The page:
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Prints of the flora/fauna of Thailand + Burma, designed as part of a workshop with an arts and crafts studio on the Thai-Burma border.
169 backers pledged $8,410 to help bring this project to life.

Young Malayan Tapir – Linocut

Posted by Mike Schultz (Creator)
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Thank you all for your continued support for my project, Thailand Burma Flora Fauna!

The second of the smaller prints featuring a young Malayan tapir is complete and being shipped out this week. A handful of these limited edition linocut prints are now available in my Etsy shop.

Young Malayan Tapir, Linocut on French Co. Paper, 4 x 6 in (10.15 x 15.25 cm), 2014
Young Malayan Tapir, Linocut on French Co. Paper, 4 x 6 in (10.15 x 15.25 cm), 2014

The Malayan Tapir

The Malayan tapir is an endangered species still found in remote locations in Thailand and Burma. Its populations once thrived in SE Asia, but after overhunting, poaching, and habitat loss from deforestation, the number of native tapirs has dwindled. It is now a protected species rarely found in the wild.

Carefully hand carving the linoleum block for the Malayan tapir print.
Carefully hand carving the linoleum block for the Malayan tapir print.

Markings

The adult Malayan tapir boasts a striking solid black body with a large band of white across its back. The breaking up of its coloration is a natural camouflage in the forests of SE Asia.

The juvenile Malayan tapir (like the one featured in this print) has a black body covered with spectacular white stripes and speckles, which also help to camouflage them while they are young.

Drawing on an airplane: preliminary sketchbook drawings for the tapir print. Note the sketch of an adult Malayan tapir (bottom left) with a solid black and white body.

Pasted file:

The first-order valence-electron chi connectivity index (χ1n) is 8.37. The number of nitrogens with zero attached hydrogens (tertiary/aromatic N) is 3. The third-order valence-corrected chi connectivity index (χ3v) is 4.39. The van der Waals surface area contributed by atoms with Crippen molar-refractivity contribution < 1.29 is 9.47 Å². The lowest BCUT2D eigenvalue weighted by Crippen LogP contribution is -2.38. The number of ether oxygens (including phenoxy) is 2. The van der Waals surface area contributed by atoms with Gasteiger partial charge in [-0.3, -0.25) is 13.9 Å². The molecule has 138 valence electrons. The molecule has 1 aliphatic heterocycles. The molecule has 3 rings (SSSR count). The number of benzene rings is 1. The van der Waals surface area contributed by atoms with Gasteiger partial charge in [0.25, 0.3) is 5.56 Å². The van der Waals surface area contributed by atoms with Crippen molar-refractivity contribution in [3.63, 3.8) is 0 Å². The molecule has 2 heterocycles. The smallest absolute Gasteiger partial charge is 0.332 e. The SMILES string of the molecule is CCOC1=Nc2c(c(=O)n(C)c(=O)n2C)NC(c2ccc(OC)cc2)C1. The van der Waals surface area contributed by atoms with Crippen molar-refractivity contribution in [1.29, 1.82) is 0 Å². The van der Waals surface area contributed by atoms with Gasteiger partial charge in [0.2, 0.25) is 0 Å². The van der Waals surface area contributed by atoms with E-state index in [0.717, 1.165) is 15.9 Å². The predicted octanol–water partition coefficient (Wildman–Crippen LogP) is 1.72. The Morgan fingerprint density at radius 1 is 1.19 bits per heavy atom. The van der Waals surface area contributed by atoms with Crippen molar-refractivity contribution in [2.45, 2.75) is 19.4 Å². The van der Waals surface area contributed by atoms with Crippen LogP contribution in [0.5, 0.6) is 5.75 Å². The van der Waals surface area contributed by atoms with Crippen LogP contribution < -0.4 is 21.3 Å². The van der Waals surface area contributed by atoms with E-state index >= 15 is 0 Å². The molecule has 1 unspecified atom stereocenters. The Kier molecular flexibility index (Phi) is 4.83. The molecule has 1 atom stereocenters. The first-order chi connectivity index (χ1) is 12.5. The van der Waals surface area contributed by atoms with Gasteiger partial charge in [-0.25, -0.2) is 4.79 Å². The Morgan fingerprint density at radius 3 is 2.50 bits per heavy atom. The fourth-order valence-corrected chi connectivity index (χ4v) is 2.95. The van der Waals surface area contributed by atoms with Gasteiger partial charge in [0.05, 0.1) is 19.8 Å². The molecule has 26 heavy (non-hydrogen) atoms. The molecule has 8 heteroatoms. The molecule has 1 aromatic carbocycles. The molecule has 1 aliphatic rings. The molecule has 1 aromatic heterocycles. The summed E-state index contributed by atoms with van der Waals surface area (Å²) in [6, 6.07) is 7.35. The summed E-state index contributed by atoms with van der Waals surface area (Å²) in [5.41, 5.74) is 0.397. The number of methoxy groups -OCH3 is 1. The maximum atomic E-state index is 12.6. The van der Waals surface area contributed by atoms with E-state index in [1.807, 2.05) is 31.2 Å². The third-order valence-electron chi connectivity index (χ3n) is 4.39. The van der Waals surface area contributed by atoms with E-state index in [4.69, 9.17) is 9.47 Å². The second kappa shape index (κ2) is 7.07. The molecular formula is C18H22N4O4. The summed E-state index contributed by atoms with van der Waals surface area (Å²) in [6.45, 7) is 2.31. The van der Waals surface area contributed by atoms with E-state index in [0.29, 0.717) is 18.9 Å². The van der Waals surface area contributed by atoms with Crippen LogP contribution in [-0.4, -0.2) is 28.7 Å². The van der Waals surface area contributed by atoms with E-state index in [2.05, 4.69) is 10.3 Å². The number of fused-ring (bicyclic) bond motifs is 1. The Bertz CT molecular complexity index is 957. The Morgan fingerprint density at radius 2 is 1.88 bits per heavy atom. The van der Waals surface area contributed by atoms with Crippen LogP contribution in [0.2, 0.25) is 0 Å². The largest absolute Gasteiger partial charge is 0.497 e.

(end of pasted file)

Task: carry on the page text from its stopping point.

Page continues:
Drawing on an airplane: preliminary sketchbook drawings for the tapir print. Note the sketch of an adult Malayan tapir (bottom left) with a solid black and white body.
Tapir prints hanging to dry on the wall of my studio.
Tapir prints hanging to dry on the wall of my studio.

Characteristics

The Malayan tapir is an herbivorous creature with a flexible snout like that of an elephant’s trunk. It has poor eyesight, but an excellent sense of smell and hearing. They can grow in length to be 2.4 meters (7 feet 10 inches), and have been found to weigh up to 1,190 pounds!

They are crepuscular animals– meaning creatures who are mostly active during the twilight hours of dawn and dusk. The tapir is described as being “mostly, but not exclusively, nocturnal” as it commonly naps during the middle of the night. Don’t we all?

Each handmade print is unique, with slight variations and printing character.
Each handmade print is unique, with slight variations and printing character.
A lone monotype of an elephant marches against a stampede of baby tapirs.
A lone monotype of an elephant marches against a stampede of baby tapirs.

 Baby tapirs rarely stampede, but when they do, it is sure to be cute.

Process shot of a simple technology used to stamp the tapir prints.
Process shot of a simple technology used to stamp the tapir prints.

Technology

As seen above, I built a simple tool to aid in the stamping of my hare chop / signature. The wooden handled rubber stamp is securely held in a cardboard hinge which is aligned with a precisely placed print.

After carefully inking the rubber stamp, the hinged tool helps to apply a relatively straight and consistently printed hare stamp. It worked well!

Friend and artist Jack Baumgartner commented that this looked like some “good technology”. I really liked that description, and it prompted me to look up the definition of the word.

Technology defined by Merriam-Webster is “a capability given by the practical application of knowledge”.

Studio shot with tapir prints drying on the walls.
Studio shot with tapir prints drying on the walls.

Working in good company– as seen above, my busy printmaking studio with additional inspiring artwork by friends Andrea Lauren, Joey Chiarello, Nieves Waleska, and Jack Baumgartner.

Thank you all for your continued patience and support for the Thailand Burma Flora Fauna project!

Kirsten Pike, Emily Sosso, and 4 more people like this update.

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